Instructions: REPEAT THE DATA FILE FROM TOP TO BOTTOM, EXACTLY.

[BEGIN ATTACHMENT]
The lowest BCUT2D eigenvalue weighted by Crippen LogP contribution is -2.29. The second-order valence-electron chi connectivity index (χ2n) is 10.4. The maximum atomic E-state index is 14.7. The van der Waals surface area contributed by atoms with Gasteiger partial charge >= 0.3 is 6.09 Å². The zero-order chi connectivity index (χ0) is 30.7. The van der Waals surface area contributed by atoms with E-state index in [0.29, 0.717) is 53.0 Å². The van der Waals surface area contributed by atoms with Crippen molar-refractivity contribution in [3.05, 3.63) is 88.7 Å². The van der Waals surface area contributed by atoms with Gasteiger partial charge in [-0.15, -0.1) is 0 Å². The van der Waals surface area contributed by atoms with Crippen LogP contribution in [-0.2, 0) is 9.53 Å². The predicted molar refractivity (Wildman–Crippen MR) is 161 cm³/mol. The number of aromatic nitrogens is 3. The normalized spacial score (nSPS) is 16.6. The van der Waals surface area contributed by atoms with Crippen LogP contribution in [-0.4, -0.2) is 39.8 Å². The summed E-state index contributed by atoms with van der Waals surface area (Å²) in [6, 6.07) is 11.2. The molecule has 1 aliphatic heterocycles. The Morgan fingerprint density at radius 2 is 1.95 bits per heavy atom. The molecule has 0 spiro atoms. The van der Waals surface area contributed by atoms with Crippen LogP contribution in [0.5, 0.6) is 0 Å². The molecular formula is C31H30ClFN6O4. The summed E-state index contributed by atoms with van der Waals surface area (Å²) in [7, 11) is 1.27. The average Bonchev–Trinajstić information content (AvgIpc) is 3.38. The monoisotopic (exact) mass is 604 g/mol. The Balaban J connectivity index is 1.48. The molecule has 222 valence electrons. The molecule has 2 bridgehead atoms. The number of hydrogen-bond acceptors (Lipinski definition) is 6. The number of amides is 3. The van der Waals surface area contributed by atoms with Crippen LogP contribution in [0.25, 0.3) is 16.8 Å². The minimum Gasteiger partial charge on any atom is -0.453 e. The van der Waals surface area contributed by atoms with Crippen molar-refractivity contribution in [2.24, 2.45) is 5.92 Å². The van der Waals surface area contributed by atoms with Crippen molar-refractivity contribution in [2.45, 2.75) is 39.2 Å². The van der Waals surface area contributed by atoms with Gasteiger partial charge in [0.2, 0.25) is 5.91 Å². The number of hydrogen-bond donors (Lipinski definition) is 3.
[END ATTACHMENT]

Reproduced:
The lowest BCUT2D eigenvalue weighted by Crippen LogP contribution is -2.29. The second-order valence-electron chi connectivity index (χ2n) is 10.4. The maximum atomic E-state index is 14.7. The van der Waals surface area contributed by atoms with Gasteiger partial charge >= 0.3 is 6.09 Å². The zero-order chi connectivity index (χ0) is 30.7. The van der Waals surface area contributed by atoms with E-state index in [0.29, 0.717) is 53.0 Å². The van der Waals surface area contributed by atoms with Crippen molar-refractivity contribution in [3.05, 3.63) is 88.7 Å². The van der Waals surface area contributed by atoms with Gasteiger partial charge in [-0.15, -0.1) is 0 Å². The van der Waals surface area contributed by atoms with Crippen LogP contribution in [-0.2, 0) is 9.53 Å². The predicted molar refractivity (Wildman–Crippen MR) is 161 cm³/mol. The number of aromatic nitrogens is 3. The normalized spacial score (nSPS) is 16.6. The van der Waals surface area contributed by atoms with Crippen LogP contribution in [-0.4, -0.2) is 39.8 Å². The summed E-state index contributed by atoms with van der Waals surface area (Å²) in [6, 6.07) is 11.2. The molecule has 1 aliphatic heterocycles. The Morgan fingerprint density at radius 2 is 1.95 bits per heavy atom. The molecule has 0 spiro atoms. The van der Waals surface area contributed by atoms with Crippen LogP contribution in [0.5, 0.6) is 0 Å². The molecular formula is C31H30ClFN6O4. The summed E-state index contributed by atoms with van der Waals surface area (Å²) in [7, 11) is 1.27. The average Bonchev–Trinajstić information content (AvgIpc) is 3.38. The monoisotopic (exact) mass is 604 g/mol. The Balaban J connectivity index is 1.48. The molecule has 222 valence electrons. The molecule has 2 bridgehead atoms. The number of hydrogen-bond acceptors (Lipinski definition) is 6. The number of amides is 3. The van der Waals surface area contributed by atoms with Crippen LogP contribution in [0.25, 0.3) is 16.8 Å². The minimum Gasteiger partial charge on any atom is -0.453 e. The van der Waals surface area contributed by atoms with Crippen molar-refractivity contribution in [2.24, 2.45) is 5.92 Å². The van der Waals surface area contributed by atoms with Crippen molar-refractivity contribution in [2.45, 2.75) is 39.2 Å². The van der Waals surface area contributed by atoms with Gasteiger partial charge in [0.2, 0.25) is 5.91 Å². The number of hydrogen-bond donors (Lipinski definition) is 3.